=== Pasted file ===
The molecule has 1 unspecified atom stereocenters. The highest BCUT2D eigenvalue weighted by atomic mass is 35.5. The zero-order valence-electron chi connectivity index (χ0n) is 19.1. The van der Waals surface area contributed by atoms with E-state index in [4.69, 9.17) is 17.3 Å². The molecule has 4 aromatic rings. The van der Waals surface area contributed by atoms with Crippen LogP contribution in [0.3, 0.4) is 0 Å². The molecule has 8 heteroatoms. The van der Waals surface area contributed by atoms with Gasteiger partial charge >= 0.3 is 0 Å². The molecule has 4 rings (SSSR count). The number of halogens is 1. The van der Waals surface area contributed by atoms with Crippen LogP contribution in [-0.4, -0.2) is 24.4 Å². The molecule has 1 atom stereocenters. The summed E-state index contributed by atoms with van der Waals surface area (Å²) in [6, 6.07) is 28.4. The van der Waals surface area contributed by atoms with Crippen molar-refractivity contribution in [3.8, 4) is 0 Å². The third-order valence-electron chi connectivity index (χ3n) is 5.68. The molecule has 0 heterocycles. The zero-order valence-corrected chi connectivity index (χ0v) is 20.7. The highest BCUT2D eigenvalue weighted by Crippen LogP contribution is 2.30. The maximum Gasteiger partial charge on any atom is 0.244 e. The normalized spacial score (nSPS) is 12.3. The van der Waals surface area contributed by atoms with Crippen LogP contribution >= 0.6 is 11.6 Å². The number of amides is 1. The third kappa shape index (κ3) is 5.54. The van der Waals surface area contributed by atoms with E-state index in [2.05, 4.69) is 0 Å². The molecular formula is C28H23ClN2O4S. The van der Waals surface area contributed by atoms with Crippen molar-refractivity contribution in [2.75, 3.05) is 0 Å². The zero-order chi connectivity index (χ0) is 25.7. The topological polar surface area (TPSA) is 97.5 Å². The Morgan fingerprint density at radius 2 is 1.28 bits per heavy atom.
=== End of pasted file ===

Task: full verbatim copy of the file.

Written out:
The molecule has 1 unspecified atom stereocenters. The highest BCUT2D eigenvalue weighted by atomic mass is 35.5. The zero-order valence-electron chi connectivity index (χ0n) is 19.1. The van der Waals surface area contributed by atoms with E-state index in [4.69, 9.17) is 17.3 Å². The molecule has 4 aromatic rings. The van der Waals surface area contributed by atoms with Crippen LogP contribution in [0.3, 0.4) is 0 Å². The molecule has 8 heteroatoms. The van der Waals surface area contributed by atoms with Gasteiger partial charge >= 0.3 is 0 Å². The molecule has 4 rings (SSSR count). The number of halogens is 1. The van der Waals surface area contributed by atoms with Crippen LogP contribution in [-0.4, -0.2) is 24.4 Å². The molecule has 1 atom stereocenters. The summed E-state index contributed by atoms with van der Waals surface area (Å²) in [6, 6.07) is 28.4. The van der Waals surface area contributed by atoms with Crippen molar-refractivity contribution in [3.8, 4) is 0 Å². The third-order valence-electron chi connectivity index (χ3n) is 5.68. The molecule has 0 heterocycles. The zero-order valence-corrected chi connectivity index (χ0v) is 20.7. The highest BCUT2D eigenvalue weighted by Crippen LogP contribution is 2.30. The maximum Gasteiger partial charge on any atom is 0.244 e. The normalized spacial score (nSPS) is 12.3. The van der Waals surface area contributed by atoms with Crippen LogP contribution >= 0.6 is 11.6 Å². The number of amides is 1. The third kappa shape index (κ3) is 5.54. The van der Waals surface area contributed by atoms with E-state index in [2.05, 4.69) is 0 Å². The molecular formula is C28H23ClN2O4S. The van der Waals surface area contributed by atoms with Crippen molar-refractivity contribution in [2.75, 3.05) is 0 Å². The zero-order chi connectivity index (χ0) is 25.7. The topological polar surface area (TPSA) is 97.5 Å². The Morgan fingerprint density at radius 2 is 1.28 bits per heavy atom.